The patient was taken to the hospital due to a dull right ear discomfort that worsened gradually over 3 months and was accompanied by purulent discharge from the right ear. The patient was diagnosed with otitis media and given medications, but the infection did not respond well. At the same time, the patient developed a tumour in the external ear canal and was experiencing hearing loss, ear pain and right parotid gland swelling. Clinical examination indicated a large tumour in the right outer ear canal, a darkened surface and warts obstructing the external ear canals. Otolaryngology confirmed the presence of a tumour that covered the whole external ear canal. Histopathological examination of the lesion revealed invasive SCC.

The results of maxillofacial magnetic resonance imaging (MRI) revealed a 37 × 31 mm blockage of the right external ear canal, decreased signal on T1, elevated signal on T2W and STIR. The tumour infiltrated the right parotid gland, causing it to enlarge and infiltrated the inner ear canal, but did not invade the brain parenchyma. The neighbouring lymph nodes are 18 mm in diameter and are augmented unevenly upon injection (See Figure 1). Positron emission tomography/computed tomography (PET/CT) imaging revealed tumour infiltrating the right parotid tissue. The demarcation is ambiguous. The diameter is 30 mm. 15.7-inch standardized uptake value max (SUVmax). Large lymph node 20 mm in diameter at the right jaw angle enhanced metabolism with SUVmax 13.3. No more abnormalities were discovered. The patient was diagnosed with carcinoma of the right external ear canal (cT4N1M0 according to the Pittsburgh classification).

The patient underwent significant surgery to remove the external ear canal, middle ear and a portion of the stony bone, as well as the entire right parotid gland, while preserving nerve VII and the right cervical lymph node group I–IV. The patient was then treated with plastic surgery using a free thigh flap (Please refer to Figure 2). The plastic surgery was performed immediately after the tumour resection and regional lymphadenectomy. Postoperative specimen size is 20 × 18 × 5 cm, in which the tumor size is 4.5 × 4 cm. Microscopic examination showed SCC with invasion of nerve fibres, lymphatic infiltration and metastasis to 3/26 lymph nodes. SCC of the right external ear canal pT4N2M0 was diagnosed postoperatively. The postoperative period was stable and chemoradiotherapy was started 8 weeks after surgery. Chemoradiotherapy was used in conjunction with cisplatin on days 1, 22 and 43. The patient received 60 Gy of adjuvant radiation in 30 fractions (volumetric modulated arc therapy (VMAT) technique). The chemoradiotherapy treatment went smoothly. The patient did not interrupt treatment and experienced no serious side effects. The patient is currently stable with no symptoms of recurrence after 28 months of follow-up.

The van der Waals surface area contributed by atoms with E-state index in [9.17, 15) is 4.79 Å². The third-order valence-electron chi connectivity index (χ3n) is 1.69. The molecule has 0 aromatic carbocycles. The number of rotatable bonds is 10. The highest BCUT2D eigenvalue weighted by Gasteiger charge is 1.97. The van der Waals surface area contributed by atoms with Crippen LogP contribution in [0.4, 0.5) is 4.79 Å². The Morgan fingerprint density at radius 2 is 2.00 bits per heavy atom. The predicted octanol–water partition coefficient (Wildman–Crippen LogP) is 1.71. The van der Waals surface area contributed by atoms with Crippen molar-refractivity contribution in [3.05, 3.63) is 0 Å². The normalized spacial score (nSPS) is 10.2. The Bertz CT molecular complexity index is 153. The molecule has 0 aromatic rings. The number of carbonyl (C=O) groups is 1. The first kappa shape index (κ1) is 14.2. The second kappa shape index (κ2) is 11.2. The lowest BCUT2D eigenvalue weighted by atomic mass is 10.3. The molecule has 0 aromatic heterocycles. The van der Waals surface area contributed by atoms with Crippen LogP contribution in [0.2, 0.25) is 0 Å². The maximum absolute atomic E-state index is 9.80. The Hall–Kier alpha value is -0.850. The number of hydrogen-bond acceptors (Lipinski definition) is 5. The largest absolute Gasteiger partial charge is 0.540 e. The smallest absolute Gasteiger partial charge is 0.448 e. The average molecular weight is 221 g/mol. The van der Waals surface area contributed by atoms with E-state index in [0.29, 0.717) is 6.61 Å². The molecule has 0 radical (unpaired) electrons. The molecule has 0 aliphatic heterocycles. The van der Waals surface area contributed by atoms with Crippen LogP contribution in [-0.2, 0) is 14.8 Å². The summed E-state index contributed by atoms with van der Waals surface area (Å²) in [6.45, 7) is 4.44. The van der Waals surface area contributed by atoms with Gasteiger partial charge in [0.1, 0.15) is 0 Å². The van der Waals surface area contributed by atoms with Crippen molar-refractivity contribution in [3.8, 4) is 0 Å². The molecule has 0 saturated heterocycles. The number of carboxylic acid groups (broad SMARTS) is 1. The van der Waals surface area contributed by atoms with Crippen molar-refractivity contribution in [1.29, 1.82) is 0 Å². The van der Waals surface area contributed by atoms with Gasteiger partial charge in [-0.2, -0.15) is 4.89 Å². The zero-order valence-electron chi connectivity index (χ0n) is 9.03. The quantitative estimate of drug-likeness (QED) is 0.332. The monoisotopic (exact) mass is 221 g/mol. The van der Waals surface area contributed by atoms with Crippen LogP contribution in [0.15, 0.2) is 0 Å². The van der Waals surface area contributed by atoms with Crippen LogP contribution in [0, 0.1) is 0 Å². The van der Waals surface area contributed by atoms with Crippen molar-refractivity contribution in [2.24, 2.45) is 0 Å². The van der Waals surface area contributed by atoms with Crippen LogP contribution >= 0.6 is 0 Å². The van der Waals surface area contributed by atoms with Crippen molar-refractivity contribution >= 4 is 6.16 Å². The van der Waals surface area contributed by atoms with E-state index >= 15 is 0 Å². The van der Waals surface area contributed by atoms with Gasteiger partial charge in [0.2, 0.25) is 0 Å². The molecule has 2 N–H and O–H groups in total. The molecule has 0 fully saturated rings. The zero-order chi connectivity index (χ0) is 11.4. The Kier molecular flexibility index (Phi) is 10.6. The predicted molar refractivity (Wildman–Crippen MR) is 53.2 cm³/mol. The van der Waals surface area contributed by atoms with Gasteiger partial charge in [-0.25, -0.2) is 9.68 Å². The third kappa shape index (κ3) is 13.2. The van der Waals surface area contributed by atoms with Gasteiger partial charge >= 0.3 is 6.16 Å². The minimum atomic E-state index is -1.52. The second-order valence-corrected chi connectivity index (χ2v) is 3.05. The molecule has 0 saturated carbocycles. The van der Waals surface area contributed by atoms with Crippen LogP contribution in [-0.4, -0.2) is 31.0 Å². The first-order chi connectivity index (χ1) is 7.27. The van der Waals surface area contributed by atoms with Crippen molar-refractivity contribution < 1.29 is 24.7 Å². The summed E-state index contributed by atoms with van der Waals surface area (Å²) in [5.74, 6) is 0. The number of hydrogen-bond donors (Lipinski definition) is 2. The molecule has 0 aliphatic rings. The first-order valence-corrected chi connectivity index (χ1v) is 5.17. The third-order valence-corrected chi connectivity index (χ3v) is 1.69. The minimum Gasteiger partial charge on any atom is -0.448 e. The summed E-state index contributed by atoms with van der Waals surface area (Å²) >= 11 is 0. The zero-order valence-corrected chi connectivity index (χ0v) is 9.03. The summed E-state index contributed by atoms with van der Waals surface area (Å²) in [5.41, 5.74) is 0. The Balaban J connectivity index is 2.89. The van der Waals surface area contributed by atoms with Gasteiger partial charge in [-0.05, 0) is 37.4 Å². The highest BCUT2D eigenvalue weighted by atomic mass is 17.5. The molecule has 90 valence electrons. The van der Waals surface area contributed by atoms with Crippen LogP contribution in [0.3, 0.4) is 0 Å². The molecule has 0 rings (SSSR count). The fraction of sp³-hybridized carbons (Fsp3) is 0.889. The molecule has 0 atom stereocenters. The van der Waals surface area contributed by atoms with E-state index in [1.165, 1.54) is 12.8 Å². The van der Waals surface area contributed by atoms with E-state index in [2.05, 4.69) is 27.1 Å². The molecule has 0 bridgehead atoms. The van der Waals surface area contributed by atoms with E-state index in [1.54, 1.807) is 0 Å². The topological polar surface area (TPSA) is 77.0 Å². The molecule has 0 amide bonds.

Figure 1. Result of maxillofacial MRI: Right external ear canal obstruction, size 37 × 31 mm, invasion of parotid gland, inner ear canal, with nearby lymph node metastasis.

Figure 2. The patient photo after plastic surgery.


SCC of the external ear canal and temporal bone is a rare malignancy with an incidence of less than 0.2% of head and neck malignancies [12]. Alcohol and cigarette misuse, persistent ear infections and a history of radiation exposure are also common risk factors. Patients frequently present with vague symptoms such as ear discomfort or tinnitus, which can easily be misdiagnosed as chronic ear illnesses such as otitis or chronic mastoiditis. Because the advanced stage of the disease frequently manifests as a large invasive outer ear canal tumour accompanied by the appearance of cervical lymph nodes, it is easy to confuse it with other conditions such as parotid adenocarcinoma, metastatic skin cancer lymph nodes and cervical lymph node metastasis of unknown origin [13].

SCC of the head and neck skin is a type of cancer that develops from the skin’s keratinocytes. The condition is prevalent in white people and frequently manifests clinically as papules, smooth patches, keratosis or ulcers on the skin. SCC of the skin has a modest metastatic rate, accounting for approximately 2%–5% of metastases, most frequently to nearby lymph nodes. In advanced stages, the disease may extend to the external ear canal, parotid gland or metastasise to the cervical or periorbital lymph nodes [13, 14]. Our patient had previously been diagnosed with congenital skin lesions. The patient was examined several times and as the size of the skin lesions has not changed over the years and the surface is smooth, the diagnosis of skin cancer is not considered.

Another situation that needs to be brought up is parotid gland squamous cell cancer. Primary SCC of the parotid gland is rare and needs exclusion of the presence of a primary tumour outside the gland. In this study of 49 patients with SCC parotid, 86% presented with metastatic disease with known primary and only 6% with primary SCCs [15]. Thus, after ruling out other possible causes, the diagnosis of primary SCC of the parotid gland can be made.

Additionally, metastatic SCC metastases from head and neck cancers or other distant primary tumour sites such as the upper gastrointestinal tract, lung, etc., must be checked out. However, no more lesions were discovered in our patient during endoscopy or PET/CT.